“This situation is causing me to be someone that I’m not.”
I am thankful for my degree in journalism as it has served me with the distinct ability to remember what people say verbatim. This troubled proclamation rattled around my head for much of the trip. It came from the former partner of mine who was referenced in part one.
In life, we have many things, but truly, we are remembered by our reputation. A situation cannot cause you to be someone you’re not, rather it yields an opportunity to shed a light on who you truly are. Take responsibility and exercise self-control.
I was now in the woods and comforted that no one could egregiously dig through my phone any longer, searching for some deviation from the truth. As I pedaled up steep mountains in the dark, these wounds elicited several mental wrestling bouts.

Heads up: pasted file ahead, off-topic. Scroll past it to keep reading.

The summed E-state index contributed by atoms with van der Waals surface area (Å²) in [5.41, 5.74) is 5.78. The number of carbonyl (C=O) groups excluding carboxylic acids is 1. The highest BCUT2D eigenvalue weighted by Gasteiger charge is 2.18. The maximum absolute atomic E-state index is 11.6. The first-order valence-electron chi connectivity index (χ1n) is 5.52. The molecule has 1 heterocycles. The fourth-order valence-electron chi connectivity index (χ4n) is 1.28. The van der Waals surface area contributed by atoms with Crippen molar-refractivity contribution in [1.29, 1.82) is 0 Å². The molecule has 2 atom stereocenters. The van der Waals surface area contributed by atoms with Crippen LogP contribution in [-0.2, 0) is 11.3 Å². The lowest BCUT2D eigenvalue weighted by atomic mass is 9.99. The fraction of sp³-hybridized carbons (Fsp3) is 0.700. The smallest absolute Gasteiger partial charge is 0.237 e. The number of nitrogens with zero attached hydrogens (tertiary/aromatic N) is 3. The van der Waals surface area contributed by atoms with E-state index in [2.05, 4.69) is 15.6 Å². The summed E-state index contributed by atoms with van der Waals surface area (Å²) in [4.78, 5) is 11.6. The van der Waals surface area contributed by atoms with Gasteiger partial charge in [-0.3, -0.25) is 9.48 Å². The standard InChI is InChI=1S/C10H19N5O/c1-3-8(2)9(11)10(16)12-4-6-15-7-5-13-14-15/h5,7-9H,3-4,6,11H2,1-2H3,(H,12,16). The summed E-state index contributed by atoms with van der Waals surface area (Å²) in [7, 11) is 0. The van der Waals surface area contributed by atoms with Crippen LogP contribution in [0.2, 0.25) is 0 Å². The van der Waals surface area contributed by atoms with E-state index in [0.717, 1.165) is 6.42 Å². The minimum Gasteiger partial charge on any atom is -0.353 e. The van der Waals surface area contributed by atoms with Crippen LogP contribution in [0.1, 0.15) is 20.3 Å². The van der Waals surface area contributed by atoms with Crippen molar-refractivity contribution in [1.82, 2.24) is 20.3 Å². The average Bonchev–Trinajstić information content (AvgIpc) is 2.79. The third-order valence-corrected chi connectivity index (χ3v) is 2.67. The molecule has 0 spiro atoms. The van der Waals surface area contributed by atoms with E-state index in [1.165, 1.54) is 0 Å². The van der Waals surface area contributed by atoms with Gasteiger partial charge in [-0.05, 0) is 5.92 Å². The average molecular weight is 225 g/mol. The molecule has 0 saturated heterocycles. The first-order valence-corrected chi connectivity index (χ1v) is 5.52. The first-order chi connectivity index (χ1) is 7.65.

The city lights of Pulaski, however, offered healing as I gazed through the barren tree line at 2,700 feet of elevation.
In our descent into town, I regained cell coverage and phoned a local motel. We’ll sleep in a bed tonight! We arrived just shy of 9 p.m.. We gathered our clothes and sourced a laundromat next door to the hotel. It was closing soon, and as we piled things into the hotel room, it was evident there was some mildew settling into textile belongings.
I had a hunch and pursued it. I returned to the check-in desk and asked if there’s any way we may do laundry on-site. The owner of this independent motel knew we’d ridden 100 miles and without skipping a beat, she invited us into her industrial laundry room and told us the machines are ours to use.